The National Park Service today released to the public the final off-road vehicle rule for the Cape Hatteras National Seashore.
The rule will be published Monday, Jan. 23, in the Federal Register and will become effective on Wednesday, Feb. 15.
The long-awaited, much anticipated, and hotly debated final ORV rule had no surprises or significant changes from the proposed regulation, released for public comment last July.
The final rule established permits for ORV use on the beaches, but it doesn’t address – and wasn’t expected to include – the information that the public is anxiously waiting for – the cost of the annual or weekly permits.
In a release from the seashore, officials said that they would release more information on obtaining the permit – presumably including the cost – before Feb. 15.
The Park Service says it received more than 21,000 public comments, but made only a few changes. A table of the changes takes up only one page in the 82 pages of material released today.
“It is definitely a disappointment,” said David Scarborough, a member of the board of directors of the Outer Banks Preservation Association, which has advocated for free and open access to the seashore’s beaches. “I can’t see that there were many changes.”
“It is what it is” was the attitude of many advocates for more reasonable ORV access, who have opposed most of the Park Service’s plan for ORV management.
On the other hand, the environmental groups that sued the Park Service in 2007 over its lack of ORV regulation on the seashore issued a media release praising the regulations and declaring victory in the effort to protect “baby” birds and sea turtles on the seashore.
“The Park Service’s rules are a compromise that provides protections for both pedestrians and wildlife while still allowing responsible beach driving,” said Julie Youngman, senior attorney, Southern Environmental Law Center. SELC represented Defenders of Wildlife and the National Audubon Society, the groups that brought the lawsuit.
“With both the number of hatchlings and visitors to the beach climbing, the success of responsible beach management is clear,” said Jason Rylander, senior attorney for Defenders of Wildlife. “The new rules will ensure that Cape Hatteras continues to provide enjoyment to beach users while protecting the unique wildlife that call the seashore home.”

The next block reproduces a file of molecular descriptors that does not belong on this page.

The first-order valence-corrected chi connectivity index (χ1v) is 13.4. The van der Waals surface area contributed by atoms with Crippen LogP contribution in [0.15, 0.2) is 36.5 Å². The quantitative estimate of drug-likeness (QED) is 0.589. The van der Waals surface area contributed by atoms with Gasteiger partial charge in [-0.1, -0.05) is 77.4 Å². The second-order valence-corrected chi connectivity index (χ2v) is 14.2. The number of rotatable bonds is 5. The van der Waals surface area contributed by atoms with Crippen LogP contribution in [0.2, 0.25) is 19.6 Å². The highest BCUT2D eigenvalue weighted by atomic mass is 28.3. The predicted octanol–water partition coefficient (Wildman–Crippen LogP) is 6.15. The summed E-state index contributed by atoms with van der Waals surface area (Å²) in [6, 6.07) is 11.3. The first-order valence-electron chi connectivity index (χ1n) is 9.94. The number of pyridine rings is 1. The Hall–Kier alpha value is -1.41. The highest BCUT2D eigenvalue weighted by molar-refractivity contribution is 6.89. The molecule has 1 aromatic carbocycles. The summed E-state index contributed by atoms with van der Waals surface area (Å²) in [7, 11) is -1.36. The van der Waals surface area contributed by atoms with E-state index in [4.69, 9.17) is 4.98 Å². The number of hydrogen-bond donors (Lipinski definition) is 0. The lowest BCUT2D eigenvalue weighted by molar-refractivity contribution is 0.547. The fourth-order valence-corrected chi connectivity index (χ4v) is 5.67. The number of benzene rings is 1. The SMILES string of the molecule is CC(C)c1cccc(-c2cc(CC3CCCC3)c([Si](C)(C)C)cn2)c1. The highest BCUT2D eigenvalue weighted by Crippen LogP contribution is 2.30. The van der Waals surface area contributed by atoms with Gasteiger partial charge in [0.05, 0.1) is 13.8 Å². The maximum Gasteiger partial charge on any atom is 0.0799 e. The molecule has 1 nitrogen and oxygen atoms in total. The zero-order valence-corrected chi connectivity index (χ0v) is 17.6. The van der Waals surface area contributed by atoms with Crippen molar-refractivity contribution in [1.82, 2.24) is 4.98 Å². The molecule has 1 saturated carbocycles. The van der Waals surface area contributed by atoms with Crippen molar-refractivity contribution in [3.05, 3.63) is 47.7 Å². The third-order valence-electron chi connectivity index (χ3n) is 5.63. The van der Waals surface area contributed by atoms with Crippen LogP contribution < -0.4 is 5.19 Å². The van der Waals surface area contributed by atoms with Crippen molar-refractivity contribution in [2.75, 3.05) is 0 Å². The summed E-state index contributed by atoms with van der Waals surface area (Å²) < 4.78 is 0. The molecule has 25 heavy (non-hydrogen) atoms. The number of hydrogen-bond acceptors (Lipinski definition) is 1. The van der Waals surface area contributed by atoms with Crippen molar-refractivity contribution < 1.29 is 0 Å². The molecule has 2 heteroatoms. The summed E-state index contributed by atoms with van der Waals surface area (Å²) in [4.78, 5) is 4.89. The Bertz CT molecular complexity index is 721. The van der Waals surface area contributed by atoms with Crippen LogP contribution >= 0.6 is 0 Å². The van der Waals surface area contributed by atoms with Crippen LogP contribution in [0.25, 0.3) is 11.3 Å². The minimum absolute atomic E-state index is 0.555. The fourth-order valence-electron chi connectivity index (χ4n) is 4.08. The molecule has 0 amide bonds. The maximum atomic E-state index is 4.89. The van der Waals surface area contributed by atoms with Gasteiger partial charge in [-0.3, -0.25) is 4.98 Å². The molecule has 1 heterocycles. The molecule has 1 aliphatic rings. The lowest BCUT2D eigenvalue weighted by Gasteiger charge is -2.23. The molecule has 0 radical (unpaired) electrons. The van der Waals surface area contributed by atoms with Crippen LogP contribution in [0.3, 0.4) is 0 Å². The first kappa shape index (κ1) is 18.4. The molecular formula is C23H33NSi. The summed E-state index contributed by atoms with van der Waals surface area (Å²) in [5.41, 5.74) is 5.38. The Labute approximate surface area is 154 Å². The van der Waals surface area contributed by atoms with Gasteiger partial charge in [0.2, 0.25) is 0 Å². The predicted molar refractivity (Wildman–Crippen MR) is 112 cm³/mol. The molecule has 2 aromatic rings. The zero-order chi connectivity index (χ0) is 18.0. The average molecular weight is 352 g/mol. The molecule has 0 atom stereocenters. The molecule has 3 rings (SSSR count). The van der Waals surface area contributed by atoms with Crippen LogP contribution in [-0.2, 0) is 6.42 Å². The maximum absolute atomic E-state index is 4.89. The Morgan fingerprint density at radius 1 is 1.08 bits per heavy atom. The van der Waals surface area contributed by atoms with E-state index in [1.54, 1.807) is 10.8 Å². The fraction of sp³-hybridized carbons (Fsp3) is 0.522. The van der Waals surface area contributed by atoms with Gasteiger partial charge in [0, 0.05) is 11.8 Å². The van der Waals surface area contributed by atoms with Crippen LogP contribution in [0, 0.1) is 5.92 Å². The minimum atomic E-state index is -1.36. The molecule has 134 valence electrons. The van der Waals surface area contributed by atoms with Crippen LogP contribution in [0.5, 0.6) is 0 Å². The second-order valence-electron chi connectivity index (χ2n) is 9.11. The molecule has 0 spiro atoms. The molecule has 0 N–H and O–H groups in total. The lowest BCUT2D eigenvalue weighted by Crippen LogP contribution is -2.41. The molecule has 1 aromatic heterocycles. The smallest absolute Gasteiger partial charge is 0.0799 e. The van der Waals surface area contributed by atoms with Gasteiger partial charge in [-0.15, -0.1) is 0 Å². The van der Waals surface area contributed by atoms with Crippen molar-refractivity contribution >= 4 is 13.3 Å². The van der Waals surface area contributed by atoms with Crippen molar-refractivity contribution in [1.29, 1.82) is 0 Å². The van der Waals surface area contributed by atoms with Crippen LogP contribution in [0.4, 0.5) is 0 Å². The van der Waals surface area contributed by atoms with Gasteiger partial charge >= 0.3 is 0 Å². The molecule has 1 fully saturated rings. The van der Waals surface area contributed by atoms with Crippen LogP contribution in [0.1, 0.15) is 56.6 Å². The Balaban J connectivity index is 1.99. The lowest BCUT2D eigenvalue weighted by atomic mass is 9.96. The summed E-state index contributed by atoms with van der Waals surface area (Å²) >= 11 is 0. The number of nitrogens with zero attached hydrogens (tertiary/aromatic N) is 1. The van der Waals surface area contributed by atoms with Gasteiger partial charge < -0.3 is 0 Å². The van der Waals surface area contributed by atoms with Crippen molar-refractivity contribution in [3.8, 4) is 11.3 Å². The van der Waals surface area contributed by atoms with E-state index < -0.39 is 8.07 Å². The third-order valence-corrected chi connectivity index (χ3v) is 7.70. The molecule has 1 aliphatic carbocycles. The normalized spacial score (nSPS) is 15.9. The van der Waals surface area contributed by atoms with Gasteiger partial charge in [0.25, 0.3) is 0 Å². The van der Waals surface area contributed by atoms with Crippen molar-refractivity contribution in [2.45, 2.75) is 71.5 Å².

More than 50 pages of the document released today are devoted to comments on the proposed rule and Park Service response to the comments.
One page is a table of the changes the Park Service made in the proposed rules after receiving the comments. You can find that table on Page 58 of the document.
A few changes are worth noting.
First, officials have removed the phrase “in person” from the language on obtaining a permit. Currently, the plan calls for ORV users to apply in person for the permit and to watch a seven-minute video on beach driving. Many expect the crush of visitors on summer weekends showing up at trailers at just three locations on the seashore to get their permits will be a disaster and will discourage visitation.
Removing the “in person” language opens to door to selling permits on the Internet at some point or at least to not having to renew in person every year.
Second, the changes allow transporting a mobility-impaired person to the beach in an ORV and allowing the ORV to remain on the beach while the person is there. In the proposed rules, the ORV could drop a person off but would then have to leave the beach. Many thought this was a safety issue.
Special use permits will be available to transport mobility impaired persons in only one area where the beach is closed to vehicles during the summer – in front of the villages. Mobility impaired people cannot be transported to beaches that are vehicle-free.
The rules for night driving were clarified to include language that portions of those beaches that are designated ORV routes may be opened for night driving from Sept. 15-Nov. 15 if no turtle nests remain in the area.
One change that access advocates had hoped for did not happen.
The superintendent has latitude to use adaptive management of resource closures, which is good and access advocates want. That means that he or she could change such things as buffer distances in the future if the situation on the ground or the science changes.